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~生まれた町で夢見てきた...~
"In the city of my birth, I had a dream..."
Parasite Eve by Sena Hideaki 
28th-Apr-2009 11:12 am
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Sena, Hideaki. Parasite Eve. Trans. Tyran Grillo. New York: Vertical, 2005.
          Summary: Dr. Toshiaki Nagashima thinks he has it all. His wife Kiyomi is beautiful and devoted, his research on mitochondria in human liver cells is coming to fruition, and he just had an article accepted by the prestigious science journal Nature. But it all comes crashing down around his ears when Kiyomi dies suddenly in a car accident. Desperate to salvage some memory of his beloved, he agrees to allow her kidneys to be donated, and on the sly, he extracts some of her liver cells to cultivate in his lab. Unfortunately, there is something exceedingly strange about Kiyomi's cells, which start to mutate and multiply rapidly. An ancient—and malevolent—sentience has awakened to seize control of its own destiny, and only Toshiaki will be able to stop it…or, rather, her.
          Comments: In 1986, infamous eromanga creator Maeda Toshio began serialization of Chojin Densetsu Urotsukidoji, popularly known in the West as Legend of the Overfiend and forever remembered for its tentacle porn. Just a year later in 1987, a team of scientists published an article which used mitochondrial DNA to trace back human ancestry to a so-called “Mitochondrial Eve.” Question: What do these two factoids have in common? Answer: Both were surely bouncing about in the head of Pharmacology graduate student Hideaki Sena after too many hours pushing pipettes in the lab—and their unholy mating eventually spawned the story concept for Sena's 1995 debut novel, Parasite Eve.
          Japanese pop culture aficionados in the West are most likely to recognize Parasite Eve through the popular franchise of videogames first released back in the late 1990s. These videogames are set in the same world as the novel, but their action takes place well after the events Sena's original story. You do not need to be at all acquainted with the games to appreciate and enjoy this surprisingly erudite piece of prose. In fact, the novel was intended to stand alone. Of course, those who loved the games and want to know exactly how it all started will definitely want to read the Parasite Eve novel as well.
          However, it may not be quite like the gamers expect. Given the lurid reputation of its pop cultural afterlife, it is surprising how sober—tedious, even—broad swaths of the text actually prove to be. Sena is a PhD of Pharmacology who is writing about (wait for it) cell biology: Prepare to be blinded by science, escorted through the hallowed halls of the academic institution, and stultified by all-nighters in the lab. The day-to-day labor of biomedical research is all quite beautifully described in scrupulous detail (with a pleasing, natural translation courtesy of Tyran Grillo) and should be easy for even a layperson to understand. (Apparently, Sena professes well.) It is instantly convincing, and it comes alive in a way, alas for those expecting to be entertained by base, gory horror, that the Mitochondrial Eve monster never does.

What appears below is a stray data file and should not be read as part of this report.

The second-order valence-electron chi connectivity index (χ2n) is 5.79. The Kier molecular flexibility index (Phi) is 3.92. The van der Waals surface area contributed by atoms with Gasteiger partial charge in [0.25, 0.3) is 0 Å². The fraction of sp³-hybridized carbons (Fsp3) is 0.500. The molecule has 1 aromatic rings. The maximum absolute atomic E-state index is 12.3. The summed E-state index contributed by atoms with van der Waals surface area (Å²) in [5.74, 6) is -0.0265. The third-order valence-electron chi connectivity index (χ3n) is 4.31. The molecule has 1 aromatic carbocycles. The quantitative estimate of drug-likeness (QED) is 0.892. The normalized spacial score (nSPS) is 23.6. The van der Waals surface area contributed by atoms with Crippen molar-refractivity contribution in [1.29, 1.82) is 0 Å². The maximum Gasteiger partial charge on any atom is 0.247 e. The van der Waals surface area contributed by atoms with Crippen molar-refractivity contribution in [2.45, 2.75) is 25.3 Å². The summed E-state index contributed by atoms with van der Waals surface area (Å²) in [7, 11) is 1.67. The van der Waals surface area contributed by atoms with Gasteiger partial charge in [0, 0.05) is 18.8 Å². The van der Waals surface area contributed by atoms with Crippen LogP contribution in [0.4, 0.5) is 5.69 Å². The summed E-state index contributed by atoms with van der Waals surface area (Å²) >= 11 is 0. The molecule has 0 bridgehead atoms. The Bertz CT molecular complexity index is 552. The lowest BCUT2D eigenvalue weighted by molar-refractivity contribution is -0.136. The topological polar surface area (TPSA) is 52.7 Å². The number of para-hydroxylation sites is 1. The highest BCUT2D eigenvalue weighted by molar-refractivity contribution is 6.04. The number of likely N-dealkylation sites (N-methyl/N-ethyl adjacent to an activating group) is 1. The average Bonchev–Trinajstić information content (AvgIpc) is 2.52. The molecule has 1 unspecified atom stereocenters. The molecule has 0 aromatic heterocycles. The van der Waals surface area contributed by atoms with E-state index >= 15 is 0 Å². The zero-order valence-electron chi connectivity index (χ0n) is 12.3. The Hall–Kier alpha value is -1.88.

In fact, Eve does not make an appearance in the *ahem* flesh until more than halfway through the three-hundred page novel, and it's at that point that you may be half-glad, half-disappointed, that this book has no illustrations. There is just something about Toshiaki opening up his incubator to see selected pieces of his deceased wife's anatomy masturbating themselves that works better as a visual than as a passage of prose. You know what I mean? Ditto the vintage erotic-grotesque scene that involves Eve copulating with Toshiaki. Suffice it to say that Sena writes better scenes of graduate students giving conference papers than of mutant cellular masses giving head.
          Unfortunately, the characters are not particularly interesting, either. Despite a large cast of female supporting characters, including kidney recipient Mariko, doomed wife Kiyomi, lab assistant Asakura, and the Mitochondrial Eve herself, none of them are particularly nuanced, well-developed personalities. They are just plot vehicles…and incubators. Male supporting characters, on the other hand, tend to spontaneously combust. (There's yet another dirty joke to be cracked here, but I will refrain this time.) Only Toshiaki truly comes alive; you cannot help but sympathize with a guy whose ordinary passions for his work and his wife go so terribly wrong.
          The resolution is the least satisfying aspect of Parasite Eve. Given the existence of the videogame franchise, it would not be too much of a spoiler to say that it is an open-ended, ambiguous one. But besides the way in which the immediate crisis is resolved, which again seems like it was extracted from a Maeda manga at the cellular level, we never learn why it was Kiyomi's mitochondria which rebelled. Sena himself admits as much through the narrative proxy of Asakura. Nor is it ever made clear why the liver cells Toshiaki cultivated became Eve, but why the mitochondria in the kidney donated to Mariko were Eve's “sisters.” Still, it certainly leaves ample room for sequels, and sequels, as we know, were had in abundance.
          Rating: 6.5/10 - A reasonably smart, thought-provoking horror novel for serious science buffs.
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